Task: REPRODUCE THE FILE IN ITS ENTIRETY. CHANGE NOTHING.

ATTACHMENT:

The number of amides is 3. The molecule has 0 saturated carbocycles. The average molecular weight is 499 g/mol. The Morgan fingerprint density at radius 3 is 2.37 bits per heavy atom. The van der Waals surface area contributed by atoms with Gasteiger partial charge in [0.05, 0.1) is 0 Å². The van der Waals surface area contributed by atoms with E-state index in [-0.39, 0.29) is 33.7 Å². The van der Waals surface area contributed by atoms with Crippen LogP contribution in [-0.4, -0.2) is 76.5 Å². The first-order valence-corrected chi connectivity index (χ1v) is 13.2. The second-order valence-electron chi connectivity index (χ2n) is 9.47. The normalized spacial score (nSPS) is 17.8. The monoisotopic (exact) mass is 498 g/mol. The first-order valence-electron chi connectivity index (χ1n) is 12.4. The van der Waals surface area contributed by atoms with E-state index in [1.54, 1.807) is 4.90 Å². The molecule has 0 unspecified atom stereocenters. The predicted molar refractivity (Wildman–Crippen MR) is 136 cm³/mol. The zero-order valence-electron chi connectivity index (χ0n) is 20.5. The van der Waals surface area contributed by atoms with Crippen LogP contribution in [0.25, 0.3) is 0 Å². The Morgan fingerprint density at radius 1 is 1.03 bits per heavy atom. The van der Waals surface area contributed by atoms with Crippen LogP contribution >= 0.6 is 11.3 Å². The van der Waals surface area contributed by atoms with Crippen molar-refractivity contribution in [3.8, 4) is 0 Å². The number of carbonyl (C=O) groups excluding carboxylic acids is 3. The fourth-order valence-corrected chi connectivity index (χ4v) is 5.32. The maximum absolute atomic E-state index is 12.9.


The number of amides is 3. The molecule has 0 saturated carbocycles. The average molecular weight is 499 g/mol. The Morgan fingerprint density at radius 3 is 2.37 bits per heavy atom. The van der Waals surface area contributed by atoms with Gasteiger partial charge in [0.05, 0.1) is 0 Å². The van der Waals surface area contributed by atoms with E-state index in [-0.39, 0.29) is 33.7 Å². The van der Waals surface area contributed by atoms with Crippen LogP contribution in [-0.4, -0.2) is 76.5 Å². The first-order valence-corrected chi connectivity index (χ1v) is 13.2. The second-order valence-electron chi connectivity index (χ2n) is 9.47. The normalized spacial score (nSPS) is 17.8. The monoisotopic (exact) mass is 498 g/mol. The first-order valence-electron chi connectivity index (χ1n) is 12.4. The van der Waals surface area contributed by atoms with E-state index in [1.54, 1.807) is 4.90 Å². The molecule has 0 unspecified atom stereocenters. The predicted molar refractivity (Wildman–Crippen MR) is 136 cm³/mol. The zero-order valence-electron chi connectivity index (χ0n) is 20.5. The van der Waals surface area contributed by atoms with Crippen LogP contribution in [0.25, 0.3) is 0 Å². The Morgan fingerprint density at radius 1 is 1.03 bits per heavy atom. The van der Waals surface area contributed by atoms with Crippen LogP contribution >= 0.6 is 11.3 Å². The van der Waals surface area contributed by atoms with Crippen molar-refractivity contribution in [3.8, 4) is 0 Å². The number of carbonyl (C=O) groups excluding carboxylic acids is 3. The fourth-order valence-corrected chi connectivity index (χ4v) is 5.32. The maximum absolute atomic E-state index is 12.9.